Grass Valley, March 9, 2023 – Recent rounds of heavy snow continue to bolster the snowpack on Nevada Irrigation District’s (NID) snow courses that provide water to customers.
The district conducted its latest snow survey on March 2 and 3. Yet, due to the harsh winter weather and access restrictions, NID hydrographers were only able to take measurements at two- of five high-elevation courses: English Mountain and Findley Peak.
The English Mountain snow course (7,100 feet) had 152.8 inches of snow with a water content of 60.8 inches. Findley Peak (6,500 feet) had a snowpack of 129.9 inches and a 46.5-inch water content.
For comparison, the historical March 1 average water content for the five mountain courses is 27.8 inches.
“Late February storms have continued to add to an increasingly robust snowpack,” said NID’s Water Resources Superintendent Thor Larsen. “In fact, the amount of water content at the courses measure was in the top five for all March snow surveys.”
As a note: the snow water content measures the amount of water contained in the snowpack and provides key information for NID’s water supply forecast.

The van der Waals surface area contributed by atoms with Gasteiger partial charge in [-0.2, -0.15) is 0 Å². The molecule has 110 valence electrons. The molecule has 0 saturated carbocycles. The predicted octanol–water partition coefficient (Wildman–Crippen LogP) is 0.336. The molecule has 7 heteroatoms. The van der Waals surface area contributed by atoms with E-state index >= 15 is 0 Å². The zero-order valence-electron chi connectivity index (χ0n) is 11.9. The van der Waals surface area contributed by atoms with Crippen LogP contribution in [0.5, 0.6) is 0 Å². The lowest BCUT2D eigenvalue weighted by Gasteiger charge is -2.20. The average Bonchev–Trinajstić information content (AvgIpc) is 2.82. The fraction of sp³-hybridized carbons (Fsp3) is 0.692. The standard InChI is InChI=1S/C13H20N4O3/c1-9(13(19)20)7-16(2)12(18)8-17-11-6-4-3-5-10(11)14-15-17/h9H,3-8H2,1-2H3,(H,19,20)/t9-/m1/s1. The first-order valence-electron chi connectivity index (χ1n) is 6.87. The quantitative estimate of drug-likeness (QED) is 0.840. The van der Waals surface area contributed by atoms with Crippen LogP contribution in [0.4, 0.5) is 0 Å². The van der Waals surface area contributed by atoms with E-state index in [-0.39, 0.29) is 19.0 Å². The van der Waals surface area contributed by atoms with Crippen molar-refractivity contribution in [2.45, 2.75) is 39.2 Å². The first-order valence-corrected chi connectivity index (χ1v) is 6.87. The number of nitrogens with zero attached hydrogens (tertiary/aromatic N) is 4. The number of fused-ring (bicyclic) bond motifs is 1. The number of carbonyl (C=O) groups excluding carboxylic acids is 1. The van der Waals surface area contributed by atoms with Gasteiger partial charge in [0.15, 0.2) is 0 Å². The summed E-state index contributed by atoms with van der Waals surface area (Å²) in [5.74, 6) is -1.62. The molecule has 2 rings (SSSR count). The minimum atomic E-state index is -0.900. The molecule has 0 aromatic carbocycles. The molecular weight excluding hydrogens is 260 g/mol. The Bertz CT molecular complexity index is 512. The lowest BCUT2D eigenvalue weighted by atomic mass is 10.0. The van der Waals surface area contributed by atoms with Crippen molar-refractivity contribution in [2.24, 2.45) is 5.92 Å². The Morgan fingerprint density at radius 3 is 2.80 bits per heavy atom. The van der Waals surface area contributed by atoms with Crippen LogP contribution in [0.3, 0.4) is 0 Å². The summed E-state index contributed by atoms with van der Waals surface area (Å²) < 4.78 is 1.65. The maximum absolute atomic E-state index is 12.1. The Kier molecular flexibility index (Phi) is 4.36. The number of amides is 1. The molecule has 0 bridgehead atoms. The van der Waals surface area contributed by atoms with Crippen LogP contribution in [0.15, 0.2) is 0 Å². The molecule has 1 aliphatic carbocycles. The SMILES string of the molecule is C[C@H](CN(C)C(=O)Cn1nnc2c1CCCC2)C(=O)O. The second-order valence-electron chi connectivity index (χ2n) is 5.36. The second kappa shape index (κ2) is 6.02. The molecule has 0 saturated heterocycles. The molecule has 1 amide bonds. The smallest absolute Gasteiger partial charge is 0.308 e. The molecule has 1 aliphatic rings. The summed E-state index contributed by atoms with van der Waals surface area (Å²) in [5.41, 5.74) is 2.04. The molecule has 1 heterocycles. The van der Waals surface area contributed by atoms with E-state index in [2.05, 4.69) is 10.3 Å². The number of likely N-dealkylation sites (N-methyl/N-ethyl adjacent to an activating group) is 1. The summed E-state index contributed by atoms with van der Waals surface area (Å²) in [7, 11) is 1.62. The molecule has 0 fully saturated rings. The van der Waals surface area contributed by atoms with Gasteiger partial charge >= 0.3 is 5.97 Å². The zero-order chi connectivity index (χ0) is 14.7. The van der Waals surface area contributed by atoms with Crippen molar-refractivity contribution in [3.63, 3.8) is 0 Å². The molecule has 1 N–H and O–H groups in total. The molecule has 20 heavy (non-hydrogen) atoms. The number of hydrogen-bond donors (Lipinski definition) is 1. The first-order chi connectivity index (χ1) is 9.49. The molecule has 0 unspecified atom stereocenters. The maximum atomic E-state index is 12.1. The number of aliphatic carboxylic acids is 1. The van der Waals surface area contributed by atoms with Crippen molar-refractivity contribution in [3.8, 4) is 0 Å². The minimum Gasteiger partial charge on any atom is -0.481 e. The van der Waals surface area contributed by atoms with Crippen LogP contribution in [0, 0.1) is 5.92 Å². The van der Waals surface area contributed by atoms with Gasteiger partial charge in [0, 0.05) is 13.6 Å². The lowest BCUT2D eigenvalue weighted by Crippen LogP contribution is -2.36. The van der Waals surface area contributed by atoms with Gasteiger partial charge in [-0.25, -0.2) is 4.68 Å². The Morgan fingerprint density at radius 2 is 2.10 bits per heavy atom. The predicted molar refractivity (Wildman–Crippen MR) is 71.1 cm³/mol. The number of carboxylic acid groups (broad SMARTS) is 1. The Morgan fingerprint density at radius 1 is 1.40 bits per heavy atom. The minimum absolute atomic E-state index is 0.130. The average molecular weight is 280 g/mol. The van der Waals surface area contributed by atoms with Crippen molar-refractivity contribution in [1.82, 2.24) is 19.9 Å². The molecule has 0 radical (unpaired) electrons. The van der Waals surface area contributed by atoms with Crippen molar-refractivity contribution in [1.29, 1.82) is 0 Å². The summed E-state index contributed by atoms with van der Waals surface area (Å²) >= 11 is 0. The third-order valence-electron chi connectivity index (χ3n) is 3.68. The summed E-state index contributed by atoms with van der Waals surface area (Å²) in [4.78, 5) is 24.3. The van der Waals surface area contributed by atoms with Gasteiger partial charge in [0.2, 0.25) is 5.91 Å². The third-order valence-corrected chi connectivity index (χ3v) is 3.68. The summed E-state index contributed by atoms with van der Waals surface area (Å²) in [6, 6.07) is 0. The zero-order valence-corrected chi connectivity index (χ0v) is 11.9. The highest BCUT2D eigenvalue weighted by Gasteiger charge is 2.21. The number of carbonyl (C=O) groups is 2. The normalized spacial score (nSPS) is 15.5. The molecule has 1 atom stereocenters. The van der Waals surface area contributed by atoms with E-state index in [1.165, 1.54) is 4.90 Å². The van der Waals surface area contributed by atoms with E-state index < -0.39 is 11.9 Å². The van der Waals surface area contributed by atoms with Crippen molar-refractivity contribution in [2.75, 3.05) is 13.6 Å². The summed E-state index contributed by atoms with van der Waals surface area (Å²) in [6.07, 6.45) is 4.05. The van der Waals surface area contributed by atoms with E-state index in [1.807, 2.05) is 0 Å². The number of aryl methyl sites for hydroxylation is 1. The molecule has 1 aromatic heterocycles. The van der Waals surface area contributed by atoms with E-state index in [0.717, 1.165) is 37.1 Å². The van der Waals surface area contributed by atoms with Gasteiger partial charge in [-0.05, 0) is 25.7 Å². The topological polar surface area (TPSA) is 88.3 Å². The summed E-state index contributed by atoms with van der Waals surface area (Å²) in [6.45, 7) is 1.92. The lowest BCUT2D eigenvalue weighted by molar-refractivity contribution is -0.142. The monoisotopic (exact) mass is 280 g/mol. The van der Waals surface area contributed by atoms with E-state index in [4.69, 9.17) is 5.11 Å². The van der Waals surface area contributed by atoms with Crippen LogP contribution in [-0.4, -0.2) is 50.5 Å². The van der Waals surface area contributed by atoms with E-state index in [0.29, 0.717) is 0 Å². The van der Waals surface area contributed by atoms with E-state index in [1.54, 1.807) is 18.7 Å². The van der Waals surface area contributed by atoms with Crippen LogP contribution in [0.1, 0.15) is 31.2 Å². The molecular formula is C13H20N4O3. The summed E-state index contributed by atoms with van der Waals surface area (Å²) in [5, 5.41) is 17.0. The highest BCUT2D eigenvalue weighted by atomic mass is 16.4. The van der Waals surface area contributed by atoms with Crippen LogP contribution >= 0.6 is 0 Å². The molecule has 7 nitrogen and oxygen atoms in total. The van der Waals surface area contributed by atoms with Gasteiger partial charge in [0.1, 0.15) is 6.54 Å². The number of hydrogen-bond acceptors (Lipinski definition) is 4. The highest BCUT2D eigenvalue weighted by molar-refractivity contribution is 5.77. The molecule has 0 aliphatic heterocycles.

Although hydrographers weren’t able to access weather data for Bowman Lake, earlier Feb. 25 readings showed precipitation totaled 62.94 inches, which was 156 percent of average.
In addition to snowpack, NID reservoir storage is also well above average. NID’s nine reservoirs were storing 230,952 acre-feet of water, which is 85 percent of capacity and 111 percent of average for this date.
“March is shaping up to be another wet month and with snowlines projected to rise, we are anticipating high flows in local waterways. Please use caution around rivers and streams,” Larsen said.
NID is a member of the California Cooperative Snow Survey. The district conducts three official snow surveys each year in February, March and April.
Results of the surveys are used to predict water availability locally and statewide.